Delivering innovation vs delivering products

A company’s ability to manufacture products and sell them worldwide is not the same as having the power to deliver innovation to a market. Apple has proven over the last few decades that it innovates, while many of its competitors are satisfied with building products based on that innovation.

There is nothing wrong with being a company that sees a product and wants to compete with it. Companies have made billions of dollars copying from its competitors and it’s a proven strategy.

However, the ability to manufacture shouldn’t be confused with a company’s desire to affect change by offering new designs and a different way of doing things. In other words, innovating.

The Mac

Over the last 15 years Apple has literally innovated itself out of being close to bankruptcy to being the richest company in the world. It did so by improving the way we interact with the products we use most and offering a rich, attractive design. Apple recognized that products don’t have to be utilitarian “beige boxes” — they can be elegant and functional. They can be something we can be proud to own.

The modern version of this mindset really started with the iMac. Until then, PCs were a mass of wires and confusion, but Apple wanted to make the process simple and the end result tasteful. Out of the box, the iMac was setup by plugging it in and connecting the keyboard. Anyone could do it and millions did.

Apple did the same thing over and over again in the years following the introduction of the iMac. Even things like the Apple Remote is elegant and completely different from other remotes on the market. That design sense went into their software products, from iLife, iWork and the company’s pro applications.

They continued to innovate the computer industry with products like the MacBook Pro. It’s not just another laptop, it’s the material its made out of, the shape of the casing and the technologies it contains. Just look at how many copycat products came from HP, Dell and others.

The Big Three

However, Apple saved its most innovative designs for its mobile products. The iPod, iPhone and iPad are not only the company’s most successful products, they changed their respective industries forever.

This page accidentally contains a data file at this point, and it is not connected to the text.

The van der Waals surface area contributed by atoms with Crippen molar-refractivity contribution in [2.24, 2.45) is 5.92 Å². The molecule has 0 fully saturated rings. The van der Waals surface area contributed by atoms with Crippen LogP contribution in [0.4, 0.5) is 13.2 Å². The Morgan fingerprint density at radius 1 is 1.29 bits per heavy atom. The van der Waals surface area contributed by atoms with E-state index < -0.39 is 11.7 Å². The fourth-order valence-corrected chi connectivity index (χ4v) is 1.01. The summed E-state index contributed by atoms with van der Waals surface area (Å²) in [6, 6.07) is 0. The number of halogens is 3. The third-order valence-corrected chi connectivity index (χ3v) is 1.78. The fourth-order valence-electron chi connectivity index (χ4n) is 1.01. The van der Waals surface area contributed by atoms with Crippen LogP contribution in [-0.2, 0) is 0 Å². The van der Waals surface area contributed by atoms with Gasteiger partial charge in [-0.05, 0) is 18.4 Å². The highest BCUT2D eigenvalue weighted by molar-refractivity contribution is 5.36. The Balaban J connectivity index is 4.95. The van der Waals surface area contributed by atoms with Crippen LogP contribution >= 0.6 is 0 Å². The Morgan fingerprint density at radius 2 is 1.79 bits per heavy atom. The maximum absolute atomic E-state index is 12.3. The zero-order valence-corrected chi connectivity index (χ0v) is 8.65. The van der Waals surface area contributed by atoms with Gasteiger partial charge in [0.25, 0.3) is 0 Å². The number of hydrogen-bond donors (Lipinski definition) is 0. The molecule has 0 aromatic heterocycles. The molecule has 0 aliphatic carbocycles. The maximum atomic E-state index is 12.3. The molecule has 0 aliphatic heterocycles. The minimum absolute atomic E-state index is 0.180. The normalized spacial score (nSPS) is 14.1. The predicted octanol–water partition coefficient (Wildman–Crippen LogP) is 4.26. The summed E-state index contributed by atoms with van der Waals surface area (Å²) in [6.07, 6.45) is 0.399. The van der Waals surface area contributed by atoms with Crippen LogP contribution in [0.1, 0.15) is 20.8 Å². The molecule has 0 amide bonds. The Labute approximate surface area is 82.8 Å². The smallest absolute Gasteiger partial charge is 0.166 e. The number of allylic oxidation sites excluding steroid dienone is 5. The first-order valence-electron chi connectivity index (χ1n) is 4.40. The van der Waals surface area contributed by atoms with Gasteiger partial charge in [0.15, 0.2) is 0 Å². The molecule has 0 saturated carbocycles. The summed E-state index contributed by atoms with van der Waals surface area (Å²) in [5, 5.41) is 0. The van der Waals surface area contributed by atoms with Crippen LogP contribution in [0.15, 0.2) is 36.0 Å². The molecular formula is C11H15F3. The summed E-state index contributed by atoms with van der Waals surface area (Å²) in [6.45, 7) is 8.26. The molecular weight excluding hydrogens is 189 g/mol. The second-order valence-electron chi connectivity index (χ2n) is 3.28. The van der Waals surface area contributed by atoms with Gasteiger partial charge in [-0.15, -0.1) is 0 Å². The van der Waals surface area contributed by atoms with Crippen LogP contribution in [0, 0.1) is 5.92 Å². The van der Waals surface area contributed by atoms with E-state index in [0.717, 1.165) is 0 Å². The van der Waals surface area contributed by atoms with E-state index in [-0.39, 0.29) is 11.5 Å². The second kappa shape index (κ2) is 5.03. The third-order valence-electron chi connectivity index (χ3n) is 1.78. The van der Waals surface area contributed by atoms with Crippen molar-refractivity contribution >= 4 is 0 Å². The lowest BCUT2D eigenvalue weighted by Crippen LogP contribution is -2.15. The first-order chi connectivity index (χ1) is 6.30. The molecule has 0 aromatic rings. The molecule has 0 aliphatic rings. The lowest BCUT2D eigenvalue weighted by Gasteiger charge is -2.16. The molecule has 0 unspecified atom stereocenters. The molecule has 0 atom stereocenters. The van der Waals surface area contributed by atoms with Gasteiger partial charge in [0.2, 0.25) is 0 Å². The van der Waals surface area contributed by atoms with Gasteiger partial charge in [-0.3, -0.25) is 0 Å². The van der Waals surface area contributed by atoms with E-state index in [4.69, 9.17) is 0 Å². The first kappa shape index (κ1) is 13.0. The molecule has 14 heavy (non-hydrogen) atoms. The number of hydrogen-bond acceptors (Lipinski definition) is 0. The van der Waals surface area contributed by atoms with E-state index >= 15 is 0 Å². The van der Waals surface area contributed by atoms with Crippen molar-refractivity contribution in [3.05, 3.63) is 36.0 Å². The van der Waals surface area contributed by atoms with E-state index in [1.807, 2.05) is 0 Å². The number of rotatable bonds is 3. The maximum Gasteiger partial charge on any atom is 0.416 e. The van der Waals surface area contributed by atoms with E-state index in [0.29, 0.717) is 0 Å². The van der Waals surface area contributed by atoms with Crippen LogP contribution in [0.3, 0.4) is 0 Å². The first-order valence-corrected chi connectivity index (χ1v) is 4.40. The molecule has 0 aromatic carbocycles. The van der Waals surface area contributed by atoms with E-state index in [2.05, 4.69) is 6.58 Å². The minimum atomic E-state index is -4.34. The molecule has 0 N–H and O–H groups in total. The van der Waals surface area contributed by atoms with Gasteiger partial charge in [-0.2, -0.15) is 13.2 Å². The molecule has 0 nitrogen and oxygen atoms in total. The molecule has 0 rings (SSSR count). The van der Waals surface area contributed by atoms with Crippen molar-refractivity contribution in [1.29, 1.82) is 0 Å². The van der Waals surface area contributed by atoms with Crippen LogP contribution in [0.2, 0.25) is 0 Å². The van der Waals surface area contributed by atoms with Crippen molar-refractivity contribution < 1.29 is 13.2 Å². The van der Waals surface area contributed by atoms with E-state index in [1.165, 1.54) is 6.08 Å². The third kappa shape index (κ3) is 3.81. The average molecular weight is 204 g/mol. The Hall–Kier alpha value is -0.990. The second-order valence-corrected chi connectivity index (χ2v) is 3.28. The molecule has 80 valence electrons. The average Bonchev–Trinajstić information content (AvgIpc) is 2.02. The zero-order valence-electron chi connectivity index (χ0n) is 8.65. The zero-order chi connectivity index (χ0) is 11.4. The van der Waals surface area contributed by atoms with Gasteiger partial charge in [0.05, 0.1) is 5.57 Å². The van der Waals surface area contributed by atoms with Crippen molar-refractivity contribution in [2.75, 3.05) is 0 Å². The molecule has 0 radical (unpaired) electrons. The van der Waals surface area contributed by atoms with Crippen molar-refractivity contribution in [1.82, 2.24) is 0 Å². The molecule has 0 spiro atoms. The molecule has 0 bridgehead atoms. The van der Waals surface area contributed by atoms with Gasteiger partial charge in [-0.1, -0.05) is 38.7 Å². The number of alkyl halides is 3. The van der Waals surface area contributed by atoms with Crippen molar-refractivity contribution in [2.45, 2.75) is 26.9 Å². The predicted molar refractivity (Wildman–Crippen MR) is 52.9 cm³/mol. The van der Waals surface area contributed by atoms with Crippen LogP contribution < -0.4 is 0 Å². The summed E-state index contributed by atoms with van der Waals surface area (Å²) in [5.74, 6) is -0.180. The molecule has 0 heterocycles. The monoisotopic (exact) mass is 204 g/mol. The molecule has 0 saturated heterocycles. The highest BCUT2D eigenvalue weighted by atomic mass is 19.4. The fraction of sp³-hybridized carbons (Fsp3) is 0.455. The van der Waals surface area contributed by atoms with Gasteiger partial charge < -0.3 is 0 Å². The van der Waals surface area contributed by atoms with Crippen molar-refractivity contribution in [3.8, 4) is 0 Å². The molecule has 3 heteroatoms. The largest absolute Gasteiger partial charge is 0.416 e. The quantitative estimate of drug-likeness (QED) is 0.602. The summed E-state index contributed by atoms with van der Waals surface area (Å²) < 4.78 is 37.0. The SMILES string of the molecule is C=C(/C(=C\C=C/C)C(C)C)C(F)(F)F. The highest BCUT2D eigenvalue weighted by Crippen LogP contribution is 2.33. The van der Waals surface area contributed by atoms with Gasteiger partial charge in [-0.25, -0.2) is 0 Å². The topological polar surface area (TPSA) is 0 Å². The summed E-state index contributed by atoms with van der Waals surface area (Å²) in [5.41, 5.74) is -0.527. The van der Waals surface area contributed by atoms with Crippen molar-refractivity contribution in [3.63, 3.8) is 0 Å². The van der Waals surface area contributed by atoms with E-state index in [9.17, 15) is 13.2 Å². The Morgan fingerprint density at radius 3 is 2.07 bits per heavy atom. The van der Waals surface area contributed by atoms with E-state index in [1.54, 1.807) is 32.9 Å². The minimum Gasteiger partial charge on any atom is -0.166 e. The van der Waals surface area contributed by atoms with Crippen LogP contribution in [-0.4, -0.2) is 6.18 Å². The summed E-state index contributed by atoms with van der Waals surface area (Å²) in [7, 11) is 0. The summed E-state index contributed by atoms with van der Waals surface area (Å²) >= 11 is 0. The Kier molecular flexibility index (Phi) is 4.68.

They did that with a brilliant combination of functionality and design that no company had brought to the market before or since1. Of course, Apple didn’t invent those markets — there were music players, phones and tablets around before Apple, but it was Apple’s design that made the market what we know today.

Take a look at music players before the iPod. They only held a few songs and while popular, they were nothing compared to the popularity of the iPod that could hold a thousand songs. It wasn’t long before everyone was trying to copy the iPod and piggy back on Apple’s success.

The same thing happened with the iPhone and iOS. Even Google switched gears, taking Android from a copy of RIM’s BlackBerry OS to mimic the functionality of iOS. The iPhone changed the phone industry forever. Everything released since then was built on the innovations that Apple brought to market with that original iPhone.

Apple had one more design surprise up its sleeve — the iPad. Microsoft and its partners had been producing tablet computers for the better part of a decade by the time the iPad came out. They were heavy, clunky and didn’t work very well.

The iPad was sleek and designed for mobile use. It had apps that could be purchased specifically for that device and you can do almost anything you wanted to on that device.

The market’s response? Copy it as quickly as possible and get it to market. The same response that competitors had to the iPod, iPhone and Macs that came before it.

Innovation

I believe that Apple has been successful in innovating these markets because of a fundamental difference in the way they approach a new product. Apple sets out to solve a problem through design, and hardware and software innovations.

While Apple has delivered more innovation to more markets than most, it is important to realize that not every product released is going to be a design or innovative breakthrough.

Innovation is always followed by iterative upgrades to a product. There may be some design changes, added features and other small changes before another innovative change is made.

This is what a lot of analysts get so wrong. Analysts are quick to label a new Apple product as not being innovative, but they don’t even mention innovation with competitors products because they don’t expect anything from them.

Apple designs its products to work, from a software and hardware design perspective, not to be like something a competitor has released.

Innovative companies and the copycats

There have been some wonderfully innovative companies throughout many industries. We all have our favorites. Sadly, many of them have lost their way over the last decade or so. Sony comes to mind as one of those companies.

Two companies that really led their industries, but have fallen badly are RIM and Microsoft. The latest releases of products from both companies seem to have missed badly in the market2. It seems that both of these companies just seemed to give up a number of years ago, perhaps being a bit too comfortable with their lead.